The federal government will vigorously prosecute anyone involved in unlawfully manufacturing, distributing and marketing marijuana, U.S. Attorney Dennis Burke said in a letter to the state health department.
The letter came in response to numerous inquiries and to ensure there was no confusion about the U.S. Department of Justice view of the state’s plan to regulate marijuana for medical use, Burke said.
“This compliance with Arizona laws and regulations does not provide a safe harbor nor immunity from federal prosecution,” Burke wrote.
The letter was sent to Arizona Department of Health Services Director Will Humble.
The Justice Department has consistently advised that Congress determined marijuana is a controlled substance, and that possessing, growing or distributing marijuana in any capacity other than federal authorized research is a violation of federal law.
Burke wrote that the Justice Department has told its prosecutors not to focus resources on people who use marijuana under the auspices of a state program.
In practical terms, Humble said the letter was a warming to large-scale operators.
“I think it’s a pretty clear shot across the bow for applicants who intend to have large-scale cultivation facilities or a big dispensary,” Humble said.
Voters passed the Arizona Medical Marijuana Act in November, and empowered the health department to license users and dispensaries. The state started accepting applications for medical marijuana user cards last month and will begin taking dispensary applications on June 1.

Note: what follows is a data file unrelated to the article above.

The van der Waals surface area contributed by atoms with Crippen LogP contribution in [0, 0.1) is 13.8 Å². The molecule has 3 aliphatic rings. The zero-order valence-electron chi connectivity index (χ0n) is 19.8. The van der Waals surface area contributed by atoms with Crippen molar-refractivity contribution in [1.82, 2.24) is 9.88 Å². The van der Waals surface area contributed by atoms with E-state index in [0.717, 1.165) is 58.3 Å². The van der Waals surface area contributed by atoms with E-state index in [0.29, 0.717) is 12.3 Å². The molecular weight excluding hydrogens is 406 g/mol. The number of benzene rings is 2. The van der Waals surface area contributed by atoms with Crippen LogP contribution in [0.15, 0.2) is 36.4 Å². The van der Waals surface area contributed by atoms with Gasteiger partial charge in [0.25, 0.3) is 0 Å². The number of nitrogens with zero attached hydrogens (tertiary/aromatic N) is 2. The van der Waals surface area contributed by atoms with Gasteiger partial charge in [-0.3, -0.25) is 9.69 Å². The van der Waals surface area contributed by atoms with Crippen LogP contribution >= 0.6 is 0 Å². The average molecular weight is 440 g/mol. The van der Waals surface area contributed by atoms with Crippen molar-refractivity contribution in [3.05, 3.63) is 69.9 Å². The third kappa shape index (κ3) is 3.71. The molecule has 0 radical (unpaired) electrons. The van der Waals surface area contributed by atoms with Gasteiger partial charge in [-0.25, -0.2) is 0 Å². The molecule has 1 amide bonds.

“I believe the federal government ought to enforce their laws,” Gov. Jan Brewer said. “I have been calling on them to do that with regards to illegal immigration, and they have refused, so I guess that they pick and choose which ones they want to enforce.”
Brewer has been battling the federal government over its efforts to prevent the state’s law cracking down on illegal immigrants from being enforced.
She also said the voters of Arizona approved the medical marijuana law, and she assumes it will be implemented as planned.
Humble said the first dispensary licenses should be issued in early August.
“I think the biggest impact the letter could have would be to cut down on the number of dispensary applications that we get, especially for people who have a lot to lose and people that were planning to have a business model that included large-scale cultivation or a large dispensary,” he said. “Because it makes it clear that even if they were in total compliance with our rules … they could go to the pokey. “
The letter also said federal officials could bring forfeiture actions against dispensaries and their owners.
“It’s not just losing your freedom, it’s losing your stuff, too,” Humble said.